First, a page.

St Edmund's Episcopal Church San Marino

Naming the Mystery

This article was originally published in the San Marino Tribune on January 1st, 2016.

The arrival of a New Year is brimful of hope. Tower bells ring and firecrackers pop. Crowds swarm London’s Trafalgar Square, the Zocalo in Mexico City, New York’s Time Square, and the Puerta del Sol in Madrid. We attend parties, make resolutions, and, in these parts, revel as the greatest parade on the planet marches down Colorado Boulevard New Year’s Day!

The Feast of the Holy Name is observed on the first day of January, sounding a spiritual note as we stride into our three-hundred-sixty-five days of fresh possibility. Parents everywhere take considerable care in naming a child. In many cultures a child’s name honors family lineage or embodies characteristics felt to reside within the newborn. Mary and Joseph were no different. They called their child “Jesus,” the Greek version (in that increasingly diversifying cultural context) of the Hebrew name “Joshua,” meaning “he will save.”

Names are potent totems in the Hebrew and Christian Scriptures. In the Hebrew myth of origin, God bequeaths to humankind the power to name the creatures of the earth, and, by that naming, to reflect on the meaning of those things defined. Words and language are the creative tools by which we make sense and science, literature and poetry, take our own measure and weave wisdom and meaning into the tapestry of our years.

At the burning bush, when Moses asks God’s Name, God replies “I Am Who I Am,” and this becomes ever after the cultic Name for God, probably pronounced ‘YAHWEH.’ ‘The One who causes to be,’ ‘I Am Who I Am,’ evokes an engaged and sustaining God unwilling to be circumscribed within any religious or doctrinal system. God won’t be nailed down and can’t be fully understood, and we err whenever we pretend otherwise.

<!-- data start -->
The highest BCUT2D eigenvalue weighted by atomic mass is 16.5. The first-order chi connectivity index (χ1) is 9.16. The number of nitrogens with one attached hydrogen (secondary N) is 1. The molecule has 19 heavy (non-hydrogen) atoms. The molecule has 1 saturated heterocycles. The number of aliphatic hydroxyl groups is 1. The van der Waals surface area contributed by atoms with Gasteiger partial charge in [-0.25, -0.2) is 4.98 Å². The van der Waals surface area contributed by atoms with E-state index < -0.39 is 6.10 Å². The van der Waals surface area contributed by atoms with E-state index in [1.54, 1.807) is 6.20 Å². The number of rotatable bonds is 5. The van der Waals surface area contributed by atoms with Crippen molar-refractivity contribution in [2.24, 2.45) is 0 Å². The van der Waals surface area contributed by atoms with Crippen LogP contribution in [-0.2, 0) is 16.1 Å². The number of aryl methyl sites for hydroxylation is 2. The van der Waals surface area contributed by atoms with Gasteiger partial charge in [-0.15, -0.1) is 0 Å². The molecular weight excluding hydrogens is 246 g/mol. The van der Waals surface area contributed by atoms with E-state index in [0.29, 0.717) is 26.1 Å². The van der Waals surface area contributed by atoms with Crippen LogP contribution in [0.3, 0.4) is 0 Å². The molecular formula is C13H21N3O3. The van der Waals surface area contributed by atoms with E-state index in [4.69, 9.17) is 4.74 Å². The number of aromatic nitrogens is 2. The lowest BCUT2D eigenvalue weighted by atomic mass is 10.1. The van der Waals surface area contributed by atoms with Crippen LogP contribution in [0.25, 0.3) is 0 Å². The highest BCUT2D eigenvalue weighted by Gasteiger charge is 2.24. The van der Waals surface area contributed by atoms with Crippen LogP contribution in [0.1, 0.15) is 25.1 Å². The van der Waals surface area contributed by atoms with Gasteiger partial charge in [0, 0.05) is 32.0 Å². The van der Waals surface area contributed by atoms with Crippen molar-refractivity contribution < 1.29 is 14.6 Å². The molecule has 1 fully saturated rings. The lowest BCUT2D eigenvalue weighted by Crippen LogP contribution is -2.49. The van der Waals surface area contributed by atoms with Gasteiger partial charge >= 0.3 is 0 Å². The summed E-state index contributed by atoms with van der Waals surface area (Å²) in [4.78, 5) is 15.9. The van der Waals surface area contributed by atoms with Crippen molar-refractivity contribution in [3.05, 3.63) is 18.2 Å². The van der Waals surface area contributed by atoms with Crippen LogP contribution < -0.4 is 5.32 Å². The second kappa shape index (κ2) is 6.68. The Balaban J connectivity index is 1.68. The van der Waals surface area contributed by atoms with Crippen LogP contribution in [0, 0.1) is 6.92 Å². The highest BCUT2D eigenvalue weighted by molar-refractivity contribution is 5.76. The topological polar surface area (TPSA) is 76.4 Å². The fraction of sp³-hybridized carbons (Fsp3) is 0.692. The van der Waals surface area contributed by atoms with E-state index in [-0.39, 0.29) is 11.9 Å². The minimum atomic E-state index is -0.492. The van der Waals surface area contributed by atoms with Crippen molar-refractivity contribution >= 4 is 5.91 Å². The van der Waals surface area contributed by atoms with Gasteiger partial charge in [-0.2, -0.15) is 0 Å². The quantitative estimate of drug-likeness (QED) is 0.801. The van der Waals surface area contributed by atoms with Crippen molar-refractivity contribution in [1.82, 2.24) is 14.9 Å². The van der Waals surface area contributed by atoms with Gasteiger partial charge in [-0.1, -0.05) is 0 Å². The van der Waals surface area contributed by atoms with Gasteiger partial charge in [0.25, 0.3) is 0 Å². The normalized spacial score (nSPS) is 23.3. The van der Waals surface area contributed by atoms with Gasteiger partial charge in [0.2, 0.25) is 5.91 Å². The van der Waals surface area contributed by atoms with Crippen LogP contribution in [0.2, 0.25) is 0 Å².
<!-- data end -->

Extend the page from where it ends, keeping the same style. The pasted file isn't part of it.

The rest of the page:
Instead, our task is to name the world after God in beatitude and blessing, respecting the dignity of each, and promoting the well-being of all. What we say and how we say it resonates in the public square, on the world stage, and in the quiet of our homes.

T.S. Eliot, in a passage from The Four Quartets, wrote of how challenging it can be to use words well:

Words strain,
Crack, and sometimes break, under the burden,
Under the tension slip, slide, perish,
Decay with imprecision, will not stay in place,
Will not stay still.

In the year ahead we ought to strive to choose our words with care and in service to the common good. Perhaps we could add this goal to our annual list of resolutions! The Feast of the Holy Name reminds us that there is a spiritual dimension to speech and language. God, who is the possession of none, has nevertheless given us the power to shape the world we inhabit through the ways we speak to one another, about one another, and with one another; and to do this well is to honor the mystery.